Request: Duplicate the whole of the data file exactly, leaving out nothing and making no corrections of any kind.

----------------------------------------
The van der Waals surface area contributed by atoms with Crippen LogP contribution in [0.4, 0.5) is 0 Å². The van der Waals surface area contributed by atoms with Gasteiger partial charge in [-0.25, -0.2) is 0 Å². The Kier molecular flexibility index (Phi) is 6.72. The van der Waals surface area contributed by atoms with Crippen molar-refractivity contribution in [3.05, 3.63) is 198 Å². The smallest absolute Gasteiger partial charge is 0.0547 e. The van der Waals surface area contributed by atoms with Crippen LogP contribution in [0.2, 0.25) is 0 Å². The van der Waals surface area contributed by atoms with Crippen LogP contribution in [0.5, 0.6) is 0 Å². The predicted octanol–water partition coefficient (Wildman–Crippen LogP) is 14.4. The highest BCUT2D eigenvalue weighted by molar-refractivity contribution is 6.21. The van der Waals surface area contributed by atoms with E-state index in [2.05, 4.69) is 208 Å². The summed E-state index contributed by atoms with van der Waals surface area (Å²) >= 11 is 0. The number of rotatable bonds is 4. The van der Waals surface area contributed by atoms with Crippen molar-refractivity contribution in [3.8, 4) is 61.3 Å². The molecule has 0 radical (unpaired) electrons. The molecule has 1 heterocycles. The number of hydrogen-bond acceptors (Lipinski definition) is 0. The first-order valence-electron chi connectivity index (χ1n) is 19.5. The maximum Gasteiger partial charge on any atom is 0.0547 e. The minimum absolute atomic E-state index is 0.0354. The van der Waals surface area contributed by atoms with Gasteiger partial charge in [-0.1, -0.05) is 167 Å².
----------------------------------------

The van der Waals surface area contributed by atoms with Crippen LogP contribution in [0.4, 0.5) is 0 Å². The van der Waals surface area contributed by atoms with Gasteiger partial charge in [-0.25, -0.2) is 0 Å². The Kier molecular flexibility index (Phi) is 6.72. The van der Waals surface area contributed by atoms with Crippen molar-refractivity contribution in [3.05, 3.63) is 198 Å². The smallest absolute Gasteiger partial charge is 0.0547 e. The van der Waals surface area contributed by atoms with Crippen LogP contribution in [0.2, 0.25) is 0 Å². The van der Waals surface area contributed by atoms with Crippen LogP contribution in [0.5, 0.6) is 0 Å². The predicted octanol–water partition coefficient (Wildman–Crippen LogP) is 14.4. The highest BCUT2D eigenvalue weighted by molar-refractivity contribution is 6.21. The van der Waals surface area contributed by atoms with E-state index in [2.05, 4.69) is 208 Å². The summed E-state index contributed by atoms with van der Waals surface area (Å²) >= 11 is 0. The number of rotatable bonds is 4. The van der Waals surface area contributed by atoms with Crippen molar-refractivity contribution in [3.8, 4) is 61.3 Å². The molecule has 0 radical (unpaired) electrons. The molecule has 1 heterocycles. The number of hydrogen-bond acceptors (Lipinski definition) is 0. The first-order valence-electron chi connectivity index (χ1n) is 19.5. The maximum Gasteiger partial charge on any atom is 0.0547 e. The minimum absolute atomic E-state index is 0.0354. The van der Waals surface area contributed by atoms with Gasteiger partial charge in [-0.1, -0.05) is 167 Å².